Best answer: Until you get to 500 hours so you can legally fly for a VFR Part 135 operation, you're pretty much limited to flying sightseeing tours within 25 miles of the departure airport, hauling sky divers, doing pipeline / powerline / traffic patrol, crop dusting, or glider and banner towing, Otherwise, if you don't want to instruct, that first 500 hours will be on your own dime unless you can find a copilot gig for a corporate or charter operator.

    After 500 hours, then working for an air taxi / charter company, light air cargo, aerial surveying company, air tour operator, and a number of other jobs that don't require an ATP is typical. Until you accrue 1200 hours, Part 135 IFR flying is prohibited as pilot-in-command. Unfortunately, a lot of the jobs mentioned may have insurance requirements that exceed the legal minimum flight time qualifications or require special training.

    Instructing isn't that bad and it will (or should) make you a better pilot, or at least a more knowledgeable one.
    10 answers · 3 weeks ago
  • Is it easy to learn to fly an airplane?

    Best answer: Might be. However, being a good pilot is not enough. A lot of it is judgement. This is because your life, a passenger's life, and life of any person on the ground unlucky to be under you is at stake. Case in point. A famous pilot, John Kennedy Jr. was a good learner, had VFR private pilot's license, an... show more
    Best answer: Might be. However, being a good pilot is not enough. A lot of it is judgement. This is because your life, a passenger's life, and life of any person on the ground unlucky to be under you is at stake.
    Case in point. A famous pilot, John Kennedy Jr. was a good learner, had VFR private pilot's license, an excellent aircraft that he had not too much experience with. He flew his fiancé and her sister from New York toward Martha's Vineyard. He turned down the offer of his instructor to be the co-pilot. He took off too late in the afternoon. Flew over the dark ocean and lost visual reference of the horizon. He was fooled by his body senses and did not believe his instruments. Plane spiraled into the ocean and killed all three people.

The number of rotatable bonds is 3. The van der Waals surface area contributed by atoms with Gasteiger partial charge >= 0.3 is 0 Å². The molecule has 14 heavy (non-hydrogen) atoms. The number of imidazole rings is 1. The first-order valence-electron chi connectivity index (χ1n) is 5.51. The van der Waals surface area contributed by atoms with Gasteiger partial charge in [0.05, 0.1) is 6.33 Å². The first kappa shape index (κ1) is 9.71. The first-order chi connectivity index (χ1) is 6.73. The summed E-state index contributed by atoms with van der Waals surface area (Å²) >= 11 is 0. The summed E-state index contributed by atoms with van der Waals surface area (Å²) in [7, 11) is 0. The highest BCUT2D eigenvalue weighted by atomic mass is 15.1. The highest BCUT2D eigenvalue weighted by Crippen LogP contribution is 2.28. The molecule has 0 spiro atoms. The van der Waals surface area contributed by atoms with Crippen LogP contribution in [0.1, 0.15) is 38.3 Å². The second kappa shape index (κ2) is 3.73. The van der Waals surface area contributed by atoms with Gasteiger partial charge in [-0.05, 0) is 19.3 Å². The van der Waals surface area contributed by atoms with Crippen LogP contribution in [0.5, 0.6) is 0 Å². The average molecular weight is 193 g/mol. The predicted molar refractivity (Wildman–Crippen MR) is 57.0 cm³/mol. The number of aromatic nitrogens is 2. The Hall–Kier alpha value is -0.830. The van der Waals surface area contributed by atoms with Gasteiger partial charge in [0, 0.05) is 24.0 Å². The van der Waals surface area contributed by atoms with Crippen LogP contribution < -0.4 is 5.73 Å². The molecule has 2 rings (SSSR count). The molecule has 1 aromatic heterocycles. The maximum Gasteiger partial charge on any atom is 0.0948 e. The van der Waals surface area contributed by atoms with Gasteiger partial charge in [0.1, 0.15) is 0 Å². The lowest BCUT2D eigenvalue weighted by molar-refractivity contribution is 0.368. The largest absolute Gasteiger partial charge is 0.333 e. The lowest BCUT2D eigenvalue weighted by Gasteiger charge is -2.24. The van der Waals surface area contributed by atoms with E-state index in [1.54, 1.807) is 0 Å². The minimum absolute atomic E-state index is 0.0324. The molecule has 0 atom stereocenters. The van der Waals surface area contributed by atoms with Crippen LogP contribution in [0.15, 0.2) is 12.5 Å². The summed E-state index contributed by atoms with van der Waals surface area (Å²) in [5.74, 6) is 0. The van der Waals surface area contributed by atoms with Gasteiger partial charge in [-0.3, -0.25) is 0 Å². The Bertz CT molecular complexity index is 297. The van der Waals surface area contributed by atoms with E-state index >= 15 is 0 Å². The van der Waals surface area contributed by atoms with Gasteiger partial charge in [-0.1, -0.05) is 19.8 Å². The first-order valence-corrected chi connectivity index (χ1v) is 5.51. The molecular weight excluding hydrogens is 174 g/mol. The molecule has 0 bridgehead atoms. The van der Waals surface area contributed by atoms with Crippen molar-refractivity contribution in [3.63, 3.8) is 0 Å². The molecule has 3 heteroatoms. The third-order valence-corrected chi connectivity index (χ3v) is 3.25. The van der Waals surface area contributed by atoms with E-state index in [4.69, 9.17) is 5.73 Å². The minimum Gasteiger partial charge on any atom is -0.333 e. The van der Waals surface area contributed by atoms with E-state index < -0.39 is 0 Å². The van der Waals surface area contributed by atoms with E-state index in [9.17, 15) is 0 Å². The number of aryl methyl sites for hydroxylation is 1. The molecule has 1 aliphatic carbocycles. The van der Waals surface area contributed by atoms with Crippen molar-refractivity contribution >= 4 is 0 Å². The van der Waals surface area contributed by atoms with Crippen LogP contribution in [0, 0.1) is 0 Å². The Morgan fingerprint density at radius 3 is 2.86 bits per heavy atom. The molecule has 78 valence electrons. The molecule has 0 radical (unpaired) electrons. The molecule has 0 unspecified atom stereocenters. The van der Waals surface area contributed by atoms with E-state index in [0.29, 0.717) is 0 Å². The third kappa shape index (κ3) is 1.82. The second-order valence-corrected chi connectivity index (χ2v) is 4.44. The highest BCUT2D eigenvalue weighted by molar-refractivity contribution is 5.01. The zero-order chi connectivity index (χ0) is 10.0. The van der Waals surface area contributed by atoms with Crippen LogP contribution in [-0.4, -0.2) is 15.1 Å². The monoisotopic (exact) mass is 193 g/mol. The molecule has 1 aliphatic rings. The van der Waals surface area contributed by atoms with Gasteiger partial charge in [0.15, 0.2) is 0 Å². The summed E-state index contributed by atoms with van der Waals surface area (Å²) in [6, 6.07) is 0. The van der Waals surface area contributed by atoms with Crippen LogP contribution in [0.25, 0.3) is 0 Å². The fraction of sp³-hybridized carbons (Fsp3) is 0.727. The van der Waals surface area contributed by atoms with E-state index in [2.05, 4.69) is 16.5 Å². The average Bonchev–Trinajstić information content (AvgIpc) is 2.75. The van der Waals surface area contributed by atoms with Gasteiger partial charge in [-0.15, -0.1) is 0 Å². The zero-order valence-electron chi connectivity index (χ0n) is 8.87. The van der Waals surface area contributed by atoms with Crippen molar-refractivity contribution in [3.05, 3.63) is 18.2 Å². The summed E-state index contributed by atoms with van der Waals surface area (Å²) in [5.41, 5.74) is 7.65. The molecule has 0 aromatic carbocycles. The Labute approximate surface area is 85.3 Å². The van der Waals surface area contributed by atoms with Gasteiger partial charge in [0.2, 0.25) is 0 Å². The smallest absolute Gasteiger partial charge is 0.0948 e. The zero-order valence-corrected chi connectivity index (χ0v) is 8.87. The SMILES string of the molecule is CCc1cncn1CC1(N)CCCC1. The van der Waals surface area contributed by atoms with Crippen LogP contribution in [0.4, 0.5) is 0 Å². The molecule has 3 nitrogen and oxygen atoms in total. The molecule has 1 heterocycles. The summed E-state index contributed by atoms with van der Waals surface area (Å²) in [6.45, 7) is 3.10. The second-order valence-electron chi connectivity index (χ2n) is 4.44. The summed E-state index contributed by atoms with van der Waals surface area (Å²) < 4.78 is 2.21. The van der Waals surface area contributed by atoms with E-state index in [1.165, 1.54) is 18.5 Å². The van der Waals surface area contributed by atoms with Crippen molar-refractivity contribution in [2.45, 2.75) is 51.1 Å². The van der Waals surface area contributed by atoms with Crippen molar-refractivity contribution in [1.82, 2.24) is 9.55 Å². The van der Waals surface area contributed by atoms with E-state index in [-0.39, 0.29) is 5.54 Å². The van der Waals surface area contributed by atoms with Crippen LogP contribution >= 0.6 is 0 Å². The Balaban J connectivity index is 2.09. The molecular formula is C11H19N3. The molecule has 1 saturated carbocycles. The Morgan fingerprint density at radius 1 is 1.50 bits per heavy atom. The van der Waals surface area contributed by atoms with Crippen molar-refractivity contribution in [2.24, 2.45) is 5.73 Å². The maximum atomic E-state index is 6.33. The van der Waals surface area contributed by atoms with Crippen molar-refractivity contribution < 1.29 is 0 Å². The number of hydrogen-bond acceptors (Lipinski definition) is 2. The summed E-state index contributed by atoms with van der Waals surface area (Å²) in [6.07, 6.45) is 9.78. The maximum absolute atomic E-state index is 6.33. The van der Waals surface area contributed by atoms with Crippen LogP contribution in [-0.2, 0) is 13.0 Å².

So you see, it may be easy to learn to guide an aircraft, but not easy to be responsible in the air, do all the functions ABSOLUTELY CORRECTLY, and survive to fly again.
    Another, Harrison Ford (Indiana Jones, Han Solo in movies) is a long time private pilot. One bright sunny day he approached an airport he was familiar with, lined up instead of the runway but on the taxi strip, and just barely cleared another plane when he landed. Oops!
    I was in a major airline's newish 707 in August 1960, flying into Dallas. As the plane neared the ground, I looked out at all the houses and cars getting larger. Suddenly, a Cessna private plane zipped past just off and below the wing, going the other way. It got within 100 feet at closest.
    12 answers · 1 month ago
  • How do I find the average velocity of an airplane by year?

    I want to compare how the top aircraft models have gotten faster year over year, or how airlines have changed their flight patterns to fly more quickly, but I can't find an average speed. The National Transportation Safety board does annual accounts of car miles, but reports aircraft in hours flown. I want to... show more
    I want to compare how the top aircraft models have gotten faster year over year, or how airlines have changed their flight patterns to fly more quickly, but I can't find an average speed. The National Transportation Safety board does annual accounts of car miles, but reports aircraft in hours flown. I want to know how many miles (rough estimate) yearly aircraft fly. My current idea is to multiply flight hours times average speed... but I can't find that anywhere!
    6 answers · 1 month ago
  • Is the drug trade actually a huge market for light planes?